Maximum Services Charges in a Hostel
I am conducting some research, any help would be much appreciated. Do LAs publish the amounts they consider to be reasonable in respect of hostels CSS, service charges and rent. I have been given a ball park figure of approximately £230.00 per week as a maximum. Is this figure about right or if not what amounts are we looking at for say homeless hostels or halfway houses?. In the annals of history LAs used to have a designated officer who dealt with such matters. S/he was the go to guy. Are LAs likely to still have one or is it on a deal with when it arises basis with nobody specialising in the subject?
You will probably find that authorities are reverting to having one person or a few people dedicated to supported accommodation. It’s eventually going to be more or less all that remains of working age HB and it seems to be a growth area for various reasons.
It is very difficult to have a “one-size-fits-all” tariff of charges though. Authorities are much more inclined these days to seek evidence of the specific running costs of a particular project in the form of staff wages, furniture and white goods replacement, servicing contracts etc. And just the basic property rent - the “core rent” as it is often called - can vary hugely depending on the region, how the property is held by the provider (owned or leased, mortgage or no mortgage etc), whether the accommodation is self-contained or just a room in a hostel/shared house. Local authorities would certainly find life easier if providers had to work within maximum amounts for various items, but they would not be able to defend across the board limits at Tribunal because the regs require reference to be had to the cost of suitable alternative accommodation for the individual claimant.
The best advice for providers is to work out what they think they need to charge, make sure they keep detailed evidence of expenditure, and set their charges according to their known costs.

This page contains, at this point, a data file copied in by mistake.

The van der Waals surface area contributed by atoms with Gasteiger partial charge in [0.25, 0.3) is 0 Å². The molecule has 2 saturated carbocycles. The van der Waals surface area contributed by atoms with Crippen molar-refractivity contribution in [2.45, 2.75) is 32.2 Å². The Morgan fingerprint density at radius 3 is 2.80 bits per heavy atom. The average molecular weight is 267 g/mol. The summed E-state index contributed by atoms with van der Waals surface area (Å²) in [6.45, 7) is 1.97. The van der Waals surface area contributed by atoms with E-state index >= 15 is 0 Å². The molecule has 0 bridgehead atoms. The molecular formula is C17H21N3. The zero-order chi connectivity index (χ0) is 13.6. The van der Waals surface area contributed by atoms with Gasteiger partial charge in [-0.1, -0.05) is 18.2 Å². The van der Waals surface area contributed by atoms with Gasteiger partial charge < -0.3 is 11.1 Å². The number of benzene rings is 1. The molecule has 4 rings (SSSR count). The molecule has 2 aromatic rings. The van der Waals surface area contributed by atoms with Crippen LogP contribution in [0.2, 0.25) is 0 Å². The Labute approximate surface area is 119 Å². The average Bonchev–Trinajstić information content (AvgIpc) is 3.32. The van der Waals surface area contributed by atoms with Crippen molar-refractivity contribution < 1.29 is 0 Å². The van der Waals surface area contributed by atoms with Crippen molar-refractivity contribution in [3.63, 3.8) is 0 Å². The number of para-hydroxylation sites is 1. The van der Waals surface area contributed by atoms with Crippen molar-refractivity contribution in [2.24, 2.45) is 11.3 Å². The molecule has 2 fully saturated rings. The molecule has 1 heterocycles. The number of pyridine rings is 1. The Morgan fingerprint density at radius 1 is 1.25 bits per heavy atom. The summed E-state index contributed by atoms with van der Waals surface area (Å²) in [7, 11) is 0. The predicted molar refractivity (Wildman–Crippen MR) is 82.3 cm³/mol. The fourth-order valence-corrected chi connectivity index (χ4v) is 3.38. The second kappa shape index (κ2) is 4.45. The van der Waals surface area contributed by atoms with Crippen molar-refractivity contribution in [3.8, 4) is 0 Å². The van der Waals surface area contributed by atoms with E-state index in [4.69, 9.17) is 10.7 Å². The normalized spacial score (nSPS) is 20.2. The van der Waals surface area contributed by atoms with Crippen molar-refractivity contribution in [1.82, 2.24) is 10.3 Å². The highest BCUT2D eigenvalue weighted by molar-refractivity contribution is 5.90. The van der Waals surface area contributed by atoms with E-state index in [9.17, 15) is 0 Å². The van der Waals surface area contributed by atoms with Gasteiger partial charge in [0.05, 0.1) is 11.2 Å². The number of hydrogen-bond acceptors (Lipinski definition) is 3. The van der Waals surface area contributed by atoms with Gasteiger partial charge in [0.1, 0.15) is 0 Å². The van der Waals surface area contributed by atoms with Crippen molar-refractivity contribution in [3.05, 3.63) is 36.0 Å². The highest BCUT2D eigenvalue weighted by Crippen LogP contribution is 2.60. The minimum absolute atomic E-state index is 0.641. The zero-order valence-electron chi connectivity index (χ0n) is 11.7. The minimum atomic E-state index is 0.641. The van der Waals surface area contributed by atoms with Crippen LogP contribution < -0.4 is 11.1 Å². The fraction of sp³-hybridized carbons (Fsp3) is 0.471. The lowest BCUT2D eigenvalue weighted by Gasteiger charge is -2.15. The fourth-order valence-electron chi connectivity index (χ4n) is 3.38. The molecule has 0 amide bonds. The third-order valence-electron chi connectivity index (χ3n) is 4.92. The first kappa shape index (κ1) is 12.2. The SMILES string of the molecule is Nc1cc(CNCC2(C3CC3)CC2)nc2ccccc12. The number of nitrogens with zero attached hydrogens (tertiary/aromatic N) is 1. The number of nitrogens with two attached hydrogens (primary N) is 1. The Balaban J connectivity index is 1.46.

There are some issues that councils find especially troublesome at the moment and those are:
- lease charges payable to investment companies who acquire property and lease it to housing associations for what are often in my opinion beyond unreasonable rents: utterly preposterous amounts of money
- the extent to which intensive management costs are eligible to be covered by HB: how do you draw a bright line between property management and personal support?
Neither of those issues is particularly prevalent in single homeless/move-on types of accommodation that you are interested in though.
All the local authorities we deal with have a designated officer or manager responsible for making eligible rent decisions in supported accommodation. There may also be a team alongside them administering claims, depending on the size of the authority.
I’ve never come across any published rates for eligible or ineligible charges in supported accommodation and CCS is often commercially sensitive if contract tenders are involved. Generally speaking, our rates get scrutinised as follows:
If below LHA, very little concern by local authority (only happens in limited areas with high LHA rates)
If overall rent increase below inflation, very little scrutiny
If eligible service charges or gross rent increase above inflation, then explanation of service charge calculation required (sometimes including evidence of previous years or projected expenditure)
In new schemes all charges to be justified, including information on how the core rent has been set and the amount of CCS that client’s receive (though not the cost)
Supported accommodation owned by a housing association receives far less scrutiny due to more favourable subsidy arrangements
Charges vary significantly depending on the scheme - housing management model, staff costs, size of hostel, client group, etc. As a guide, local authorities do compare supported accommodation costs in their area when deciding eligible rents, but these factors mean a like-for-like comparison is sometimes difficult. My impression is that local authorities find it easier to restrict individual service charges rather than find the overall rent unreasonably high.